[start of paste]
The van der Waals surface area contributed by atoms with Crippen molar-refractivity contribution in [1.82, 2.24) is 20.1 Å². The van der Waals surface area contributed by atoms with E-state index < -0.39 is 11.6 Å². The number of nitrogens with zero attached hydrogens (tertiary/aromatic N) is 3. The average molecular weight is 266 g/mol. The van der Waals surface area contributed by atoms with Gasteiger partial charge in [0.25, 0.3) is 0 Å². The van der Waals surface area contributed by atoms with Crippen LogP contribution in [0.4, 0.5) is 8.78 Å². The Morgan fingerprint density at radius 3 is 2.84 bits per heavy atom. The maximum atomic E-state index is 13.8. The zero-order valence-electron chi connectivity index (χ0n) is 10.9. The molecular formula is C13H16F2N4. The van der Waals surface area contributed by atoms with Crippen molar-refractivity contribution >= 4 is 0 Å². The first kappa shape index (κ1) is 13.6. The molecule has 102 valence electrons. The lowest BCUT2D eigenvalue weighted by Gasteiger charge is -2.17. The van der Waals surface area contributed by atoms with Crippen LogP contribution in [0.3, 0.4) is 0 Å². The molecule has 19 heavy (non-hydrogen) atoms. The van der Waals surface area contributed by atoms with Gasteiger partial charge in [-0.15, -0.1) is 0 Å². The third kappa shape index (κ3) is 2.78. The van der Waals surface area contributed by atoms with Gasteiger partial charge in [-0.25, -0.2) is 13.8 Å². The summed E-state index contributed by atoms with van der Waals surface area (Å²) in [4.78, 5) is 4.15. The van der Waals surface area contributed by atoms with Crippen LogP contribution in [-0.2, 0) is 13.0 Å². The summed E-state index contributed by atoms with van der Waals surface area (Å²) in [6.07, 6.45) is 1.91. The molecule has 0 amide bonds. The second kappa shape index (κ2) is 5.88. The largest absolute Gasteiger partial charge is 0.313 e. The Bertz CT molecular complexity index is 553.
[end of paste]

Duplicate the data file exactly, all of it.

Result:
The van der Waals surface area contributed by atoms with Crippen molar-refractivity contribution in [1.82, 2.24) is 20.1 Å². The van der Waals surface area contributed by atoms with E-state index < -0.39 is 11.6 Å². The number of nitrogens with zero attached hydrogens (tertiary/aromatic N) is 3. The average molecular weight is 266 g/mol. The van der Waals surface area contributed by atoms with Gasteiger partial charge in [0.25, 0.3) is 0 Å². The van der Waals surface area contributed by atoms with Crippen LogP contribution in [0.4, 0.5) is 8.78 Å². The Morgan fingerprint density at radius 3 is 2.84 bits per heavy atom. The maximum atomic E-state index is 13.8. The zero-order valence-electron chi connectivity index (χ0n) is 10.9. The molecular formula is C13H16F2N4. The van der Waals surface area contributed by atoms with Crippen molar-refractivity contribution >= 4 is 0 Å². The first kappa shape index (κ1) is 13.6. The molecule has 102 valence electrons. The lowest BCUT2D eigenvalue weighted by Gasteiger charge is -2.17. The van der Waals surface area contributed by atoms with Crippen LogP contribution in [0.3, 0.4) is 0 Å². The molecule has 19 heavy (non-hydrogen) atoms. The van der Waals surface area contributed by atoms with Gasteiger partial charge in [-0.15, -0.1) is 0 Å². The third kappa shape index (κ3) is 2.78. The van der Waals surface area contributed by atoms with Gasteiger partial charge in [-0.25, -0.2) is 13.8 Å². The summed E-state index contributed by atoms with van der Waals surface area (Å²) in [4.78, 5) is 4.15. The van der Waals surface area contributed by atoms with Crippen LogP contribution in [-0.2, 0) is 13.0 Å². The summed E-state index contributed by atoms with van der Waals surface area (Å²) in [6.07, 6.45) is 1.91. The molecule has 0 amide bonds. The second kappa shape index (κ2) is 5.88. The largest absolute Gasteiger partial charge is 0.313 e. The Bertz CT molecular complexity index is 553.